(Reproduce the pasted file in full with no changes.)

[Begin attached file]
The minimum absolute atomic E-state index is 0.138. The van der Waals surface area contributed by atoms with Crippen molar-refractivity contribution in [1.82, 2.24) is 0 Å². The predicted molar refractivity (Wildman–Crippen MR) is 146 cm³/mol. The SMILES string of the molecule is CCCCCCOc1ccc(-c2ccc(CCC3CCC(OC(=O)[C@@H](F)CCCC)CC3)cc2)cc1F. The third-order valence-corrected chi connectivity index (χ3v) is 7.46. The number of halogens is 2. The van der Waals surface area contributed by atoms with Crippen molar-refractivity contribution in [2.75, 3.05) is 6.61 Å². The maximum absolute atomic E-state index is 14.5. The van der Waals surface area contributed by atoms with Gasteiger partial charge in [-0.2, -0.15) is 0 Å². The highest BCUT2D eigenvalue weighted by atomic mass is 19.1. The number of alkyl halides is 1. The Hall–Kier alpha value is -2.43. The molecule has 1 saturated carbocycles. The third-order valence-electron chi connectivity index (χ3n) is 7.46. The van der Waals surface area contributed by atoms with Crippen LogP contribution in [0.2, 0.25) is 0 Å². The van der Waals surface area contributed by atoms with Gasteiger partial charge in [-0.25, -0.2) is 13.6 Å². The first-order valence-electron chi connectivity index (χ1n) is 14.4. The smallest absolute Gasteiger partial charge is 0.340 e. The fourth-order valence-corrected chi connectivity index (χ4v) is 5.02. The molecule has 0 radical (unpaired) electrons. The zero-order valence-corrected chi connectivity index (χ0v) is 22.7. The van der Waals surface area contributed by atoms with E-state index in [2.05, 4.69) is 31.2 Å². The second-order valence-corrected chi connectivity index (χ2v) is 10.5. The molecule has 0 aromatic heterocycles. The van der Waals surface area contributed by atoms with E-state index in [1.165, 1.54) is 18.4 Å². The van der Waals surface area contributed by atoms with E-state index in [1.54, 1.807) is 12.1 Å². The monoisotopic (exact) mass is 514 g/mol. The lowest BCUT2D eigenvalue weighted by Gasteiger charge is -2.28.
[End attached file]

The minimum absolute atomic E-state index is 0.138. The van der Waals surface area contributed by atoms with Crippen molar-refractivity contribution in [1.82, 2.24) is 0 Å². The predicted molar refractivity (Wildman–Crippen MR) is 146 cm³/mol. The SMILES string of the molecule is CCCCCCOc1ccc(-c2ccc(CCC3CCC(OC(=O)[C@@H](F)CCCC)CC3)cc2)cc1F. The third-order valence-corrected chi connectivity index (χ3v) is 7.46. The number of halogens is 2. The van der Waals surface area contributed by atoms with Crippen molar-refractivity contribution in [2.75, 3.05) is 6.61 Å². The maximum absolute atomic E-state index is 14.5. The van der Waals surface area contributed by atoms with Gasteiger partial charge in [-0.2, -0.15) is 0 Å². The highest BCUT2D eigenvalue weighted by atomic mass is 19.1. The number of alkyl halides is 1. The Hall–Kier alpha value is -2.43. The molecule has 1 saturated carbocycles. The third-order valence-electron chi connectivity index (χ3n) is 7.46. The van der Waals surface area contributed by atoms with Crippen LogP contribution in [0.2, 0.25) is 0 Å². The van der Waals surface area contributed by atoms with Gasteiger partial charge in [-0.25, -0.2) is 13.6 Å². The first-order valence-electron chi connectivity index (χ1n) is 14.4. The smallest absolute Gasteiger partial charge is 0.340 e. The fourth-order valence-corrected chi connectivity index (χ4v) is 5.02. The molecule has 0 radical (unpaired) electrons. The zero-order valence-corrected chi connectivity index (χ0v) is 22.7. The van der Waals surface area contributed by atoms with E-state index in [2.05, 4.69) is 31.2 Å². The second-order valence-corrected chi connectivity index (χ2v) is 10.5. The molecule has 0 aromatic heterocycles. The van der Waals surface area contributed by atoms with E-state index in [1.165, 1.54) is 18.4 Å². The van der Waals surface area contributed by atoms with E-state index in [1.54, 1.807) is 12.1 Å². The monoisotopic (exact) mass is 514 g/mol. The lowest BCUT2D eigenvalue weighted by Gasteiger charge is -2.28.